Professor Scott Lucas
Last September, Libya re-emerged in headlines in the US with protests and violence at the US Consulate in Benghazi, culminating in the death of the American Ambassador, Chris Stevens, and three other US personnel.
However, the ensuing discussion was not as much a reflection on Libya after the fall of the Qaddafi regime in 2011. Instead, amid the campaign for November's Presidential election, it was a political fight within Washington. The Obama Administration was pilloried over intelligence failure and supposed appeasement of "terrorists", with little reference to the complexities of the political, economic, and social situation from Tripoli to Misurata to Benghazi.
The episode illustrated that, far from being an integral part of the Libyan scene - and beyond that, the "Arab Spring" - the US Government had found itself searching for a role, if indeed it wanted one.
It is usually forgotten that the US was reticent in the first wave of the Libyan Revolution, from the initial protests in Benghazi to the call for mass demonstrations on 17 February 2011. For several years, there had been a move by the US and European partners towards reconciliation with Muammar Qaddafi, and it was unclear how the protests would affect the evolving political and economic ties. Qaddafi's attempt to crush the uprising in Benghazi, with the prospect of thousands of deaths, altered that situation: the Obama Administration - albeit in the guise of "leading from behind" - pursued what it would call a "humanitarian intervention" with NATO.
That intervention did not necessarily envisage the fall of Qaddafi, at least as quickly as it occurred in October 2011, nor did it envisage what would occur with the "new Libya". Instead, American attention appeared to fall back, in light with the broader theme of US foreign policy, on the template of guarding against "extremism". While the US offered support for some post-Qaddafi development projects - Stevens was reportedly in Benghazi on 11 September 2012 to discuss initiatives - its emphasis was on the monitoring of militias and other groups seen as hostile to "America". According to some reports, the majority of personnel in the US Consulate in Benghazi were CIA personnel.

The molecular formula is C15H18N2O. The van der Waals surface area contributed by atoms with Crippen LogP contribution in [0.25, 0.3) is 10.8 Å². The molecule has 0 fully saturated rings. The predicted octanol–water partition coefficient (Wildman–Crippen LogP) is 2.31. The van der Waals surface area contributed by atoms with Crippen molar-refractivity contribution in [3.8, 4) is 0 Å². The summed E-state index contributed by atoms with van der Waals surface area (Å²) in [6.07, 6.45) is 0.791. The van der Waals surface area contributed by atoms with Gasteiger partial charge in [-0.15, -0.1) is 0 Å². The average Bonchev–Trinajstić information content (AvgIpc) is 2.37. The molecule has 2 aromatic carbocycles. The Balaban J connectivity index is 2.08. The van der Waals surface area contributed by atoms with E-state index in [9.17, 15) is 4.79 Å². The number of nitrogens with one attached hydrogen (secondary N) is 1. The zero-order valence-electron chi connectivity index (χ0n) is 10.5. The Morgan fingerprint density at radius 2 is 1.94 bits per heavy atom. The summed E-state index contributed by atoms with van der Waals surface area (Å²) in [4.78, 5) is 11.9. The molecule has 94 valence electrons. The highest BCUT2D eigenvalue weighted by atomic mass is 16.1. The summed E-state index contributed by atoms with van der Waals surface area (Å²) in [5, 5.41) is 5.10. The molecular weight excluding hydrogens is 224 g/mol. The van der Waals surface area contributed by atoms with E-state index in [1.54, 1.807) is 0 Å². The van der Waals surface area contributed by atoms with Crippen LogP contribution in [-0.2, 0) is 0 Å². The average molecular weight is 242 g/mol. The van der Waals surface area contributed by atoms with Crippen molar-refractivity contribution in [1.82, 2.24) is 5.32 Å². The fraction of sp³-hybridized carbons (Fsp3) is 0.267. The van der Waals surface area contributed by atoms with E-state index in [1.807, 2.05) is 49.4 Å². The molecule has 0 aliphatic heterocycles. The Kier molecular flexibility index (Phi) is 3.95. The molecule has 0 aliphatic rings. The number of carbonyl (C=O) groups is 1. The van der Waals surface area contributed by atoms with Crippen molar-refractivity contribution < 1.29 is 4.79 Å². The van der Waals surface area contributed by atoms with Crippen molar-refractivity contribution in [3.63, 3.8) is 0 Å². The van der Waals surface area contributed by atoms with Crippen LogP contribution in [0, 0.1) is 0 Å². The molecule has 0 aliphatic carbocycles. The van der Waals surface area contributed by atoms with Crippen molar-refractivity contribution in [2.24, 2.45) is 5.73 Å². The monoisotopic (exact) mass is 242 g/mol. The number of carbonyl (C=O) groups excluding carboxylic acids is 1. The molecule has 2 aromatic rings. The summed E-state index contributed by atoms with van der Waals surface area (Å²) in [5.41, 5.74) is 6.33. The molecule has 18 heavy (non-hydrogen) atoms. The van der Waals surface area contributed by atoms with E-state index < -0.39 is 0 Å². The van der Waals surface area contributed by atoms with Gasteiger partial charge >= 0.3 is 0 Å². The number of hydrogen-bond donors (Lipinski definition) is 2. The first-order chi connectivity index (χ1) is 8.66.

The re-branded American War on Terror - a mandate to strike the "associates of the associates of Al Qa'eda", in the latest approach of the Obama Administration - is likely to continue this selective framing. Recent events in Mali and Algeria have furthered Washington's presentation of North Africa as a theatre for military and covert counter-terrorist operations, including drone strikes, as local developments are viewed through the prism of "anti-US extremism".
In part, however, the American approach may be one by default. Despite the perpetual rhetoric of American primacy, the US cannot be assumed to be at the centre of developments, even if it desired that place.
None of this is to minimise the challenges that Libya faces. As I write, the General National Congress has suspended its activities after debates were interrupted by armed protesters. However, the country cannot be placed in the easy, post-Cold War categories of "democratic success" or "failed State". Those are artificial terms which will do little to illuminate how challenges are faced in a country, diverse in its geographic, religious, and ethnic make-up, trying to negotiate political and economic challenges after more than 40 years of authoritarian rule.
Professor Scott Lucas is Professor of American Studies at the University of Birmingham.